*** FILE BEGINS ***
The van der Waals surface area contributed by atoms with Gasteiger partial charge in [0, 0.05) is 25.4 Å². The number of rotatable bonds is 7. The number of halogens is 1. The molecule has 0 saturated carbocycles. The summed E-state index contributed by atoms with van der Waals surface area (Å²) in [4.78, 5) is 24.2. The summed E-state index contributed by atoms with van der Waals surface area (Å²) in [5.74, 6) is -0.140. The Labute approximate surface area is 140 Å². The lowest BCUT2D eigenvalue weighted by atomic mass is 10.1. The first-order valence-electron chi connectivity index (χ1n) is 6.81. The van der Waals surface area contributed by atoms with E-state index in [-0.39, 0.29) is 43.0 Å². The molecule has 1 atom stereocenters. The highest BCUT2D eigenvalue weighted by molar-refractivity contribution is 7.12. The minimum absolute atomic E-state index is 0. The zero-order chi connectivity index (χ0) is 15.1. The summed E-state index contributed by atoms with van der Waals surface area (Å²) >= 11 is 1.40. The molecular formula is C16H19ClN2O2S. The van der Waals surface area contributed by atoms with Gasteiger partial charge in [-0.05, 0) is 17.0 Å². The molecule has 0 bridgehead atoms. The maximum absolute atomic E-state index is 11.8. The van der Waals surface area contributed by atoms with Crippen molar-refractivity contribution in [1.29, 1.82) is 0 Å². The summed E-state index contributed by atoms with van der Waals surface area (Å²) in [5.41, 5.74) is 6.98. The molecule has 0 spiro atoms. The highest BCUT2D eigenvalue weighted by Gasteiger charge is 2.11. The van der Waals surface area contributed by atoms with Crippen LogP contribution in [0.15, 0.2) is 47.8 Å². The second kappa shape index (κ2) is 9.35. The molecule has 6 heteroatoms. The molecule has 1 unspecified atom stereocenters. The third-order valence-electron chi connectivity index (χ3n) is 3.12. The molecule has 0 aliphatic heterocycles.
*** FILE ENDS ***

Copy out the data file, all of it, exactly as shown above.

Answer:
The van der Waals surface area contributed by atoms with Gasteiger partial charge in [0, 0.05) is 25.4 Å². The number of rotatable bonds is 7. The number of halogens is 1. The molecule has 0 saturated carbocycles. The summed E-state index contributed by atoms with van der Waals surface area (Å²) in [4.78, 5) is 24.2. The summed E-state index contributed by atoms with van der Waals surface area (Å²) in [5.74, 6) is -0.140. The Labute approximate surface area is 140 Å². The lowest BCUT2D eigenvalue weighted by atomic mass is 10.1. The first-order valence-electron chi connectivity index (χ1n) is 6.81. The van der Waals surface area contributed by atoms with E-state index in [-0.39, 0.29) is 43.0 Å². The molecule has 1 atom stereocenters. The highest BCUT2D eigenvalue weighted by molar-refractivity contribution is 7.12. The minimum absolute atomic E-state index is 0. The zero-order chi connectivity index (χ0) is 15.1. The summed E-state index contributed by atoms with van der Waals surface area (Å²) >= 11 is 1.40. The molecular formula is C16H19ClN2O2S. The van der Waals surface area contributed by atoms with Gasteiger partial charge in [-0.05, 0) is 17.0 Å². The molecule has 0 bridgehead atoms. The maximum absolute atomic E-state index is 11.8. The van der Waals surface area contributed by atoms with Crippen molar-refractivity contribution in [1.29, 1.82) is 0 Å². The summed E-state index contributed by atoms with van der Waals surface area (Å²) in [5.41, 5.74) is 6.98. The molecule has 0 spiro atoms. The highest BCUT2D eigenvalue weighted by Gasteiger charge is 2.11. The van der Waals surface area contributed by atoms with Crippen LogP contribution in [0.15, 0.2) is 47.8 Å². The second kappa shape index (κ2) is 9.35. The molecule has 6 heteroatoms. The molecule has 1 unspecified atom stereocenters. The third-order valence-electron chi connectivity index (χ3n) is 3.12. The molecule has 0 aliphatic heterocycles.